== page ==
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Research Archives

The Museum collects research archives in virtually all areas of World War II. These are distinct from artifacts on exhibition. The research archives consist of letters, correspondences, diaries, journals and log books, photograph albums, newspapers, magazines, pamphlets, leaflets and all the other materials that reflect and give insight into life during the war are collected. The archives contain over 500,000 photographs and papers, 3,500 posters and 7,500 books.

Of particular research importance and interest are these collections:


Approximately 2000 albums are currently included in the photographic archives. These are from all areas and aspects of the war from the pre-war home fronts of each country through invasions, occupations, bombings and liberations.


The collection of aerial leaflets dropped by planes or fired by artillery shells by all sides is virtually complete. Beginning with German leaflets to the French dropped during the "phony War", British leaflets to the Germans, leaflets dropped over London during the Blitz, Allied propaganda to the occupied countries, Germans to the Russians, the Russians to the Germans, extraordinarily rare leaflets delivered by V1 and V2 rockets and equally comprehensive archives in the Japanese war, the collections number well over 10,000 leaflets.


Many of the photographs are professionally done, but thousands were taken by civilians and soldiers. News photo archives are also included, presently over 75,000 in number.


The most fascinating area of propaganda, black, appears to orginate from one source when it is actually created by the opposition. German black was never well done and had no impact; British, on the other hand, was very cleverly done and very effective. This collection includes forged currency, postage stamps, newspapers, official army discharge documents, fake ration stamps, identity papers-just about everything was forged by the British. This section incorporates the collections of the pioneer collectors in this field and is exceeded only by the British Library.


Newspapers, handbills, posters, documents, leaflets and other printed pieces. This very comprehensive collection was formed by a Frenchman starting in 1945. To this collection has been added a very extensive museum collection of artifacts and posters, comprising thousands of pieces, concerning the German occupation, French prisoners of war, Resistance movements and activities and artifacts concerning Liberation. This archive numbers tens of thousands of pieces.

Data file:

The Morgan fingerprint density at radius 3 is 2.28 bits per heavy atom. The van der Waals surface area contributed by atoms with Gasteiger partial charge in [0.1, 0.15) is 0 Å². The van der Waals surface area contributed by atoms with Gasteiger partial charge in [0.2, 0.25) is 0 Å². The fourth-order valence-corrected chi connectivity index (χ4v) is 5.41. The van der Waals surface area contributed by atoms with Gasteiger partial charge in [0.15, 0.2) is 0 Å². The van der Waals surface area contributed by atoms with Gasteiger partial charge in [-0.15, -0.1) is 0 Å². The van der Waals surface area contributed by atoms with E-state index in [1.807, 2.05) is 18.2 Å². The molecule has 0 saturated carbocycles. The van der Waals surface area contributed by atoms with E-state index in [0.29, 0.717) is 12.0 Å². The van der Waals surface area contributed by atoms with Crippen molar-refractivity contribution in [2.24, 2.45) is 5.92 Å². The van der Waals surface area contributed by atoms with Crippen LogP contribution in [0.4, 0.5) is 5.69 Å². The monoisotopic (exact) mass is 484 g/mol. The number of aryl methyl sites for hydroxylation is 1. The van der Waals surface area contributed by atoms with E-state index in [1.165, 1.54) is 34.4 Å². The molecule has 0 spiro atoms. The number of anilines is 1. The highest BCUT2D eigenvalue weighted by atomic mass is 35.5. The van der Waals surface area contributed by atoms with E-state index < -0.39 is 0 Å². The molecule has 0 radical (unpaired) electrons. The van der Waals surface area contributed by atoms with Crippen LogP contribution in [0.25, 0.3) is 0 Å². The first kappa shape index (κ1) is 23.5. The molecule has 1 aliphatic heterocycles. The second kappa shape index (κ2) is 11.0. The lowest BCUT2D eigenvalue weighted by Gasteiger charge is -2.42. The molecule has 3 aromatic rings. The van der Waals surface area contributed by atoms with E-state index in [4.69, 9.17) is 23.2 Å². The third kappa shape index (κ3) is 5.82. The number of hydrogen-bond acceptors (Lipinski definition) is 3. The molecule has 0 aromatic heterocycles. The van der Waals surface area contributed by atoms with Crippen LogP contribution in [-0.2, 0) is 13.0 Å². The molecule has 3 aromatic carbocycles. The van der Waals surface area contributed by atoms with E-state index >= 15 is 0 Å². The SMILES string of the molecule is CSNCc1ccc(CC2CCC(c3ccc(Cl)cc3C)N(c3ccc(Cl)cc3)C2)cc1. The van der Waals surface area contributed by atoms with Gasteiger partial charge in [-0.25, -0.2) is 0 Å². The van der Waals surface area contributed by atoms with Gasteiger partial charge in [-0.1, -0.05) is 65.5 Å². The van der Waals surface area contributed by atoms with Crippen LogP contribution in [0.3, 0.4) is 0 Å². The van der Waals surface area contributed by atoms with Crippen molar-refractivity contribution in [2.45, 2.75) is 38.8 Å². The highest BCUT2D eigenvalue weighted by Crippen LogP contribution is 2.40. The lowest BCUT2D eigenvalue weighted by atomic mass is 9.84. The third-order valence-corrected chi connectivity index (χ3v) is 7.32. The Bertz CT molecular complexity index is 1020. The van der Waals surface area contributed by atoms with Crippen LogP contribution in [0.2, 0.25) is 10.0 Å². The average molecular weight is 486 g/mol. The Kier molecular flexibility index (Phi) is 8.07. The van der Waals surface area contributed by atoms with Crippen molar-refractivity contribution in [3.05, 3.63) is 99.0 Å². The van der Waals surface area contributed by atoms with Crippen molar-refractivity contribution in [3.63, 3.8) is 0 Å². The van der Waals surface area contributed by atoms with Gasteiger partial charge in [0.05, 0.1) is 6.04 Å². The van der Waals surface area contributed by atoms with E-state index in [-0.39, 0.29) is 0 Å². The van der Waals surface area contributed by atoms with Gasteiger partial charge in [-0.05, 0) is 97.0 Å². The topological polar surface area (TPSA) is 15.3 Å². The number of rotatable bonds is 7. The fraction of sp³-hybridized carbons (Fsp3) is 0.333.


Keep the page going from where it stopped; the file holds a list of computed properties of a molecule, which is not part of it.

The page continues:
Included are the archives of the German plans to strip Russia of its natural resources [used as evidence at Nuremburg], a complete set of the invasion maps, booklets, bombing and artillery target maps, extensive Soviet propaganda posters, leaflets and pamphlets.


This is an area that I have been particularly interested in collecting because of my own fascination with how people survived. Many diaries and journals, camp newspapers, correspondence, photographs and drawings illustrate the yearnings for prisoners to be home. An extensive collection from Colditz Castle gives an intimate picture of life in the German's "escape proof" prison. The collection of every kind of escape device and forged papers rivals the Colditz Castle's museum collection. The collection is principally Allied prisoners of Germany, but also a surprising amount of material from Japanese camps.


The extensive archives of MacArthur's Chief of Staff for Public Relations, are at the Museum and give an extraordinary insight into his life and actions from the Japanese air raid on Manila the day after Pearl Harbor, through the evacuation from Corregidor, the return to the Philippines and the Japanese surrender.


The D-Day collections are only rivaled, in artifacts, by the Bayeux Museum in Normandy. The only known complete original set of the D-Day invasion plans are in the archives along with thousands of other archival documents, photographs, plans and maps. The artifacts of four private D-Day museums in Normandy are also included in the museum.


We include all areas of World War II in the research archives and we are always interested in new acquisitions that help to preserve and illuminate the reality of World War II.